The Emotional Crowded Houses– St. James

A Sneeze of a Tune from St. Andrew’s Church in Carleton Place

The Old Church in Island Brook That Needs a Home

Let The Church Rise– A Little History of St. James Anglican Church

The Church that Died

St James and St Mary’s Christmas Bazaar 1998 -Who Do You Know?

Old Churches of Lanark County

When The Streets of Carleton Place Ran Thick With the Blood of Terror!

 

 

Screenshot 2017-08-15 at 18.jpg

I have been writing about downtown Carleton Place Bridge Street for months and this is something I really want to do. Come join me in the Domino’s Parking lot- corner Lake Ave and Bridge, Carleton Place at 11 am Saturday September 16 (rain date September 17) for a free walkabout of Bridge Street. It’s history is way more than just stores. This walkabout is FREE BUT I will be carrying a pouch for donations to the Carleton Place Hospital as they have been so good to me. I don’t know if I will ever do another walking tour so come join me on something that has been on my bucket list since I began writing about Bridge Street. It’s always a good time–trust me.

Are You Ready to Visit the Open Doors?

 

unnamed (1)

PAKENHAM PRESBYTERIAN CHURCH 1897– $338.50 on the Cornerstone?

Standard
PAKENHAM PRESBYTERIAN CHURCH 1897– $338.50 on the Cornerstone?

 

Screenshot 2017-06-14 at 08.jpg

Illustration-Almonte Gazette June 18 1897

Laying the Corner-Stone of the Interesting Occasion—A Report of the Proceedings.

Almonte Gazette June 18 1897

Tuesday of this week was a red letter occasion with the Presbyterians of Pakenham, for on that day the corner-stone of the new church they are erecting was laid with appropriate ceremonies by Mrs. Francis, one of the oldest members of the congregation and the head of a family to whose generosity in a large measure is due the successful carrying through of the plans of the building committee.

The day proved an ideal one, and a large crowd was present. Many Almonters drove down. A preliminary service was held in the old church at eleven o’clock a.m., at which a fine sermon was preached by an old and highly esteemed former pastor—Rev. Jas. Stuart, of Prescott.  and  the Rev. gentleman had as the basis of his remarks Ephesians 2 :20 , 21,.

From this he preached a sermon appropriate to the occasion. It was retrospective, introspective and prospective—it recounted the past, with its joys and successes, as well as the darker side of the picture, which included a reference to the absence of many of the old familiar faces, called to their reward and it looked into things as they are at present; and it spoke of the doings of the day in a spirit that hoped and expected much from the future for the congregation and the community.

The lessons were impressive, and were listened to with great interest by those who were privileged to be in attendance. Rev. Mr. Stuart is always welcomed to Pakenham,
and his visit and his words of cheer and encouragement on this occasion were greatly appreciated.

Rev. A. E. Mitchell, B.A., of Almonte, assisted at the service. The singing by the choir was worthy of mention. It was of a high order. Rev. R. J, Hutcheon, M.A., and Mr. A. Haydon, M.A., assisted in the musical part, and sang a duet during the service.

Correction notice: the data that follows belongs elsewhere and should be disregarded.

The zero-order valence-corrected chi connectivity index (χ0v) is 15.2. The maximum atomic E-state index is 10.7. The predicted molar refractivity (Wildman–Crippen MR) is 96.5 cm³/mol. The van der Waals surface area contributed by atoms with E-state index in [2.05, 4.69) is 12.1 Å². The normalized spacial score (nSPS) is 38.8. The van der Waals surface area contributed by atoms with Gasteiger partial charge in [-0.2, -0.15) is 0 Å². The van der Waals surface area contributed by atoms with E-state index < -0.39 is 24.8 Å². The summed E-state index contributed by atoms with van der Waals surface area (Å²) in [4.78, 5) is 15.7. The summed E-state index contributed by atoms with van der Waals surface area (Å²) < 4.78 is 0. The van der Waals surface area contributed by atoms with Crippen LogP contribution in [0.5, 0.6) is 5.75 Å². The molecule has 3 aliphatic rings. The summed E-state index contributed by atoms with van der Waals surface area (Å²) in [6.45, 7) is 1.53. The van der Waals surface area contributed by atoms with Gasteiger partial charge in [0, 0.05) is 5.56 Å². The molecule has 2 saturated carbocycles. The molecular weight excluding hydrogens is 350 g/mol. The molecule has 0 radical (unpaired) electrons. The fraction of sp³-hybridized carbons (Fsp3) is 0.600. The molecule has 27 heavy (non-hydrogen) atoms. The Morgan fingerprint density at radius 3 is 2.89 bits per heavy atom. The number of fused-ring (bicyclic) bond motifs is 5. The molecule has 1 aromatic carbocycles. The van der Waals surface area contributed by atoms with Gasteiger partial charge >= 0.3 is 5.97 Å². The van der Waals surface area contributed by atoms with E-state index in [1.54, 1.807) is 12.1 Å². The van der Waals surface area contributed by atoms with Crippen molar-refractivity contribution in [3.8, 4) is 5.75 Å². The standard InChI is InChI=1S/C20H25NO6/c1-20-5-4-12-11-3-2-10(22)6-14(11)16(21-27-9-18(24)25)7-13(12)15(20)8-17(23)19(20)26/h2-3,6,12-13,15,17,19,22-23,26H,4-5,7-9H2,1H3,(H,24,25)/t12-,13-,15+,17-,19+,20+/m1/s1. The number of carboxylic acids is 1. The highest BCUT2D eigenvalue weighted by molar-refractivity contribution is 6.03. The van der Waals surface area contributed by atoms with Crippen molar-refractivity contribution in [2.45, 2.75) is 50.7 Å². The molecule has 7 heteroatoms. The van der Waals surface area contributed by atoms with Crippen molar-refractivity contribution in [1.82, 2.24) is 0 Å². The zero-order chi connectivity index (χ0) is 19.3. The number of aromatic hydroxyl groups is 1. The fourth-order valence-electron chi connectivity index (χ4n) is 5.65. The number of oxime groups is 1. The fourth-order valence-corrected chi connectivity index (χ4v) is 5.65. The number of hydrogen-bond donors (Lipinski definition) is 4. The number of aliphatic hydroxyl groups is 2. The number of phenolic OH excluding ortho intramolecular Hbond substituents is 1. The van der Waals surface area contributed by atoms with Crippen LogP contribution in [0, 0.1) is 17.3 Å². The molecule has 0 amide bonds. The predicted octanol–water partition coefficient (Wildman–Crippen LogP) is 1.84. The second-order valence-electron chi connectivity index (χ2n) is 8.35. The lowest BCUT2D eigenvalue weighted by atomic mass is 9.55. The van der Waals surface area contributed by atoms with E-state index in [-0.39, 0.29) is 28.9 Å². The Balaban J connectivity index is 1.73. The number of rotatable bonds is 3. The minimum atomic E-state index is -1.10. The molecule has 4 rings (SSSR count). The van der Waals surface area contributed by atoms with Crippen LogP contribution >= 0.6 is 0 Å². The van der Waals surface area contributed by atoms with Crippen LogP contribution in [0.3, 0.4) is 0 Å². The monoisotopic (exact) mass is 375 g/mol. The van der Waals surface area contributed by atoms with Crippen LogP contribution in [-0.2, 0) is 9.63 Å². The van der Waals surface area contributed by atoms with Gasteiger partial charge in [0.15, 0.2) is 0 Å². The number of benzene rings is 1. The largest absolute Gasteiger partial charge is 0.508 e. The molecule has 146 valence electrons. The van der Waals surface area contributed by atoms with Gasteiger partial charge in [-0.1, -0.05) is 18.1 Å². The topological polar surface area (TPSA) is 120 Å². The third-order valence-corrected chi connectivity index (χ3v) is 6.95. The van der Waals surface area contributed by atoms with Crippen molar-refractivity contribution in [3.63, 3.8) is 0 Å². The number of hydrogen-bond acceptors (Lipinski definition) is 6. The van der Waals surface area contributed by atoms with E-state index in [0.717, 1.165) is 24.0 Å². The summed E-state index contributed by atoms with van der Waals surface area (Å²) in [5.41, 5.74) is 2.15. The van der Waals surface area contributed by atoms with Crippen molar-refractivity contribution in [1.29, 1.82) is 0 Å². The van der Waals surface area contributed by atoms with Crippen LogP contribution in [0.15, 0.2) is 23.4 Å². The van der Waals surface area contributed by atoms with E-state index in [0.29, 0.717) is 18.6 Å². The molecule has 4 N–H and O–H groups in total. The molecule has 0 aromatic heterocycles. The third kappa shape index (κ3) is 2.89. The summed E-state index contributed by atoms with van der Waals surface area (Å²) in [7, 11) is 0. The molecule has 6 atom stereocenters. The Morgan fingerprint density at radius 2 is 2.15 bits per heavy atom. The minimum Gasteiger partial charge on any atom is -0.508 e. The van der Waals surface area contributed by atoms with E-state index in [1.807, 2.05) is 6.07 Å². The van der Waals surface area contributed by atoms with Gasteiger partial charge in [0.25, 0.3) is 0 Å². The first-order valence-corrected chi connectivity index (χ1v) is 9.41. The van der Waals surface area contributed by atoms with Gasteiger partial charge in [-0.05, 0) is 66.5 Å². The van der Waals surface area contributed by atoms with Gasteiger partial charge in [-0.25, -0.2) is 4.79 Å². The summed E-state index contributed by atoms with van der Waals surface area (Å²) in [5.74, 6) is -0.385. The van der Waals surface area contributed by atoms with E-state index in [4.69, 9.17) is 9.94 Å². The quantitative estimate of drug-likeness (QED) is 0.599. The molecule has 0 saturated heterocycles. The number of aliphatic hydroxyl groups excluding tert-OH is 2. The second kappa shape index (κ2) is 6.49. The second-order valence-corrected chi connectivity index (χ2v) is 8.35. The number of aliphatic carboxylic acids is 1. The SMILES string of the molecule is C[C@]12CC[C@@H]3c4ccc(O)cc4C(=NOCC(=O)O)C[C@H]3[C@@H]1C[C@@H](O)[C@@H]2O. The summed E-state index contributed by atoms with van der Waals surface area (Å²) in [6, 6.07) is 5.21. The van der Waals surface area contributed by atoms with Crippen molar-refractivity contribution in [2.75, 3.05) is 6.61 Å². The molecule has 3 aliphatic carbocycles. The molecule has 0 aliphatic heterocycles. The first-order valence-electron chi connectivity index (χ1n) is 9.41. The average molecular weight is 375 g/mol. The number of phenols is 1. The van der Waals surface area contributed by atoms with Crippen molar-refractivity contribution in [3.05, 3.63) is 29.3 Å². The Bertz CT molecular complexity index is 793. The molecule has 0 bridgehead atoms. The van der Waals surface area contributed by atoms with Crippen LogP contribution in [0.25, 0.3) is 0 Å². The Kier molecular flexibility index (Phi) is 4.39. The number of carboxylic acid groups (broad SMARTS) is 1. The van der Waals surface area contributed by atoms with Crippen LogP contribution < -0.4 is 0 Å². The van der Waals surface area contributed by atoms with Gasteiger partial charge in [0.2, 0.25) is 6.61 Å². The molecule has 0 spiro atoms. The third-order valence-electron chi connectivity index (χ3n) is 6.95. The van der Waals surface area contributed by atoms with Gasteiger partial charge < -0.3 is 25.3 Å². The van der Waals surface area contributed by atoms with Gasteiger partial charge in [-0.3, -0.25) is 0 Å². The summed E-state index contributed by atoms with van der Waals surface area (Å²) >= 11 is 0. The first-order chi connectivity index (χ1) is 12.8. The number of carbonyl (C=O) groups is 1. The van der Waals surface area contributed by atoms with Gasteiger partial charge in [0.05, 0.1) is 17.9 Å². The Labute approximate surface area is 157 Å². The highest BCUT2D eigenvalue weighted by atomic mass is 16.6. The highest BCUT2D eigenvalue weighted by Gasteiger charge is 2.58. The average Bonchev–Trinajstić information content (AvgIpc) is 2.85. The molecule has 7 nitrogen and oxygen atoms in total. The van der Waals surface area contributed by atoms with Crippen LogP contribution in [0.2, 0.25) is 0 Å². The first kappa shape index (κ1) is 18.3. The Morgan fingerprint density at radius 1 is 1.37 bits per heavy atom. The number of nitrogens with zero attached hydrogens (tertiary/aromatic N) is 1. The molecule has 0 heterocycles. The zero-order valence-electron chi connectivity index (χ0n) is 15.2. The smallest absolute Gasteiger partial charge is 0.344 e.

St-Andrews-700x525.jpg

Photo —Millstone

At the close of the forenoon service the congregation, and in fact the bulk of the villagers—to appearance, at least—repaired to the agricultural hall, where for two hours a large staff of waiters were kept busy serving dinner. In the evening tea was served in the same place, in all probably 500 meals being given—a good day’s work for the committee in charge of that department.

At half-past two in the afternoon the most interesting part of the proceedings
took place—the laying of the corner-stone and the ceremonies connection therewith.On the site set apart for the sacred edifice, and from a platform erected in a suitable place a number of the clergymen delivered addresses in harmony with the occasion. Rev. E. S. Logie, the energetic young pastor, was master of ceremonies, and discharged his duties with a skill that won him great praise. He asked the audience to open the proceedings.

With the doxology—”Praise God from whom all blessings flow,” etc.—which was rendered with vigor, led by the choir and the audience. Rev. Dr. Campbell, of Renfrew, then read a suitable passage of scripture. Prayer followed, after which Rev. Mr. Logie read the list of articles to be deposited in the corner-stone, as follows: A coin of the realm, copies of the Morrin College Magazine, theDaily Witness, the Presbyterian
Record, the Forester, the Almonte Gazette, the I.O.O.F. constitution and bylaws, a list of the memb and bylaws, a list of the members of the congregation at- the present date.

Then were the names of the board of managers, the building committee, the secretary and treasurer of the congregation, and the superintendent and teachers of the Sabbath school. After the reading of this list the crowd gathered closer while the pastor presented Mrs. Francis with a handsome silver trowel and asked her to perform the work of laying the corner-stone. The stone was well and truly laid by the venerable lady, after which Kir. Logie announced that an opportunity would be given those who wished to give a contribution in aid of the building fund.